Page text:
The British Navies oldest active ship puts to sea and is joined by sail (4 images)

Discussion in 'Scenic, Architecture, and Travel' started by grebeman, Jun 3, 2013.

  1. grebeman

    grebeman Old Codgers Group

    HMS Illustrious is the British Navies oldest active serving ship. Here she puts to sea from Devonport naval base

    Here she turns to port to negotiate the Drake Channel between Western King Point, Eastern King Point and Drake's Island having passed through the narrows off Devil's Point

    Then a turn to Starboard to negotiate the Smeaton Passage into Plymouth Sound

    Waiting in Millbay docks for Illustrious to pass was the sail training ship Stavros S Niarchos, a more unusual job for the Plymouth civilian ships pilot to undertake

    A contrast in styles, although the warship is some 20 years older than the sailing ship

  2. Luke

    Luke Super Moderator Subscribing Member

    Nov 11, 2011
    Milwaukee, WI USA
    I thought of you the other day Barrie when I saw the juxtaposition of a massive modern freighter passing (what I assume) was a recreation of an couple hundred year old schooner on Lake Michigan. Alas, my cameras were at home.
  3. grebeman

    grebeman Old Codgers Group

    Thanks for the thought Luke, what a shame about the lack of a camera!

  4. Richard

    Richard Top Veteran

    Feb 1, 2013
    Marlow, UK
    In the last picture, between the aircraft carrier and the sailing ship you can just about make out the Eddystone Lighthouse fourteen miles away on the horizon. It's only a vertical smudge, but I believe that's it.

    I used to live in Plymouth, and on a clear day you could see the stump of Smeaton's Lighthouse alongside it too.

  5. grebeman

    grebeman Old Codgers Group

    Richard, well spotted. I hadn't noticed it but I guess you're right. At least it proves it wasn't raining!

  6. Armanius

    Armanius Bring Jack back!

    Jan 11, 2011
    Houston, Texas
    Nice!! Love photos of ships. And thanks for disclosing the total number of photos posted ahead of time! ;)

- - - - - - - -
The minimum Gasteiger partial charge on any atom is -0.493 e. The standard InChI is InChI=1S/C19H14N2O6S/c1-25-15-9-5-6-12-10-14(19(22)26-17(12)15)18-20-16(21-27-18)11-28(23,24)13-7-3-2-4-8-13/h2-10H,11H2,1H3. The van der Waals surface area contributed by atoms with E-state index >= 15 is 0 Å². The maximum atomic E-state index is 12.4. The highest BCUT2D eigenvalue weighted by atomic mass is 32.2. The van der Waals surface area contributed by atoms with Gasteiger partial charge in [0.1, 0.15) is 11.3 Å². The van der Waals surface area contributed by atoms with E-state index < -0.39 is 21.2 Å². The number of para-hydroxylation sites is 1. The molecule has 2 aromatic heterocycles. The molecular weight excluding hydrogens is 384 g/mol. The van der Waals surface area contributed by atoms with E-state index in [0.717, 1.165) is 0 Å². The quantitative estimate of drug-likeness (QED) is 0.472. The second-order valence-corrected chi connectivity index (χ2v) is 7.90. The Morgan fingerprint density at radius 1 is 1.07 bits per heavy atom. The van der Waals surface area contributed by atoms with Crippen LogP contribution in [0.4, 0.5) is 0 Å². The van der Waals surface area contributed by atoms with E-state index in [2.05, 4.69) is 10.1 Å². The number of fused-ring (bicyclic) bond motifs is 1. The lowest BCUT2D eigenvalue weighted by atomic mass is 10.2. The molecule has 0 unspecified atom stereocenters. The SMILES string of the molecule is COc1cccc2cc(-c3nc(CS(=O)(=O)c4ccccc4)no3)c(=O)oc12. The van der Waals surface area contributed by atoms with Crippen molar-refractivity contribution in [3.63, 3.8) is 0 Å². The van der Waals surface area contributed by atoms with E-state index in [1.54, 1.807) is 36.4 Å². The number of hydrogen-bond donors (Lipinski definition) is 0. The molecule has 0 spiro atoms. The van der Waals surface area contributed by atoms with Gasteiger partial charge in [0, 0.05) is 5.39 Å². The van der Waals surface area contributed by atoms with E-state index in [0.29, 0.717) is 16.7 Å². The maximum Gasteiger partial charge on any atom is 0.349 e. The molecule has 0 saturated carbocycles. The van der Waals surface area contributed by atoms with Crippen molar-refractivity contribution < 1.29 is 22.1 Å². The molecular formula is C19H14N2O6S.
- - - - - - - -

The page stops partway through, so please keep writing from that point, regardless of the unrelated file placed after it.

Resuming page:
7. grebeman

    grebeman Old Codgers Group

    I've taken to doing that now for some reason that I find difficult to recall :laugh1:

  8. Great shots.

    You really need a longer lens though.
  9. grebeman

    grebeman Old Codgers Group

    That was the 45-175mm zoom at full stretch for some of the images. My 4/3 Olympus 50-200mm is a big beast and not that much longer, although I have a 1.4 times extender that retains auto focus with the GH2, but it's very slow to focus and heavy, so not used as a walk about!

  10. But if ever a subject is good for a big, slow lens it would be this.

    Still a fine series.
  11. Gary

    Gary All-Pro

    Aug 19, 2012
    Southern California
    Gary Ayala
    Nice Barrie. Thanks for sharing.
  12. Will

    Will All-Pro

    Aug 30, 2010
    Interesting pictures and the most spooky coincidence. I'm having a blue plaque put up on my house next week to commemorate the man who lived here and built the first Eddystone lighthouse. I had never heard of him and now the current Eddytone lighthouse gets mentioned in this thread within days of the installation!

    Images not taken by me.
    Image of the man trying out positions for where the real plaque might be placed.
    View attachment 70465
    Museum Street A1 by meaning_of_light, on Flickr

    Close up
    View attachment 70466
    Museum Street A4 by meaning_of_light, on Flickr
  13. Will

    Will All-Pro

    Aug 30, 2010
    Just realised that is me standing on the left.
  14. Neat

    Very neat!
  15. grebeman

    grebeman Old Codgers Group

    3rd Eddystone light


    Behind the pilot launch and standing on Plymouth Hoe is the remains of the third Eddystone light built by John Smeaton between 1756 and 1759. It pioneered the oak tree shape and used interlocking granite blocks. It stood for about 120 years before the rock on which it stood eroded to the extent that the lighthouse shook when hit by large waves. It was dismantled and erected on Plymouth Hoe as a memorial.

    There is a model of Winstanley's lighthouse in the museum in Plymouth.
  16. Will

    Will All-Pro

    Aug 30, 2010
    Interesting. Seems like the Eddystone lighthouses have a lot of stories to tell. Poor old Winstanley always said he would really like to be in his lighthouse during a big storm, he was and the storm destroyed his lighthouse with him in it!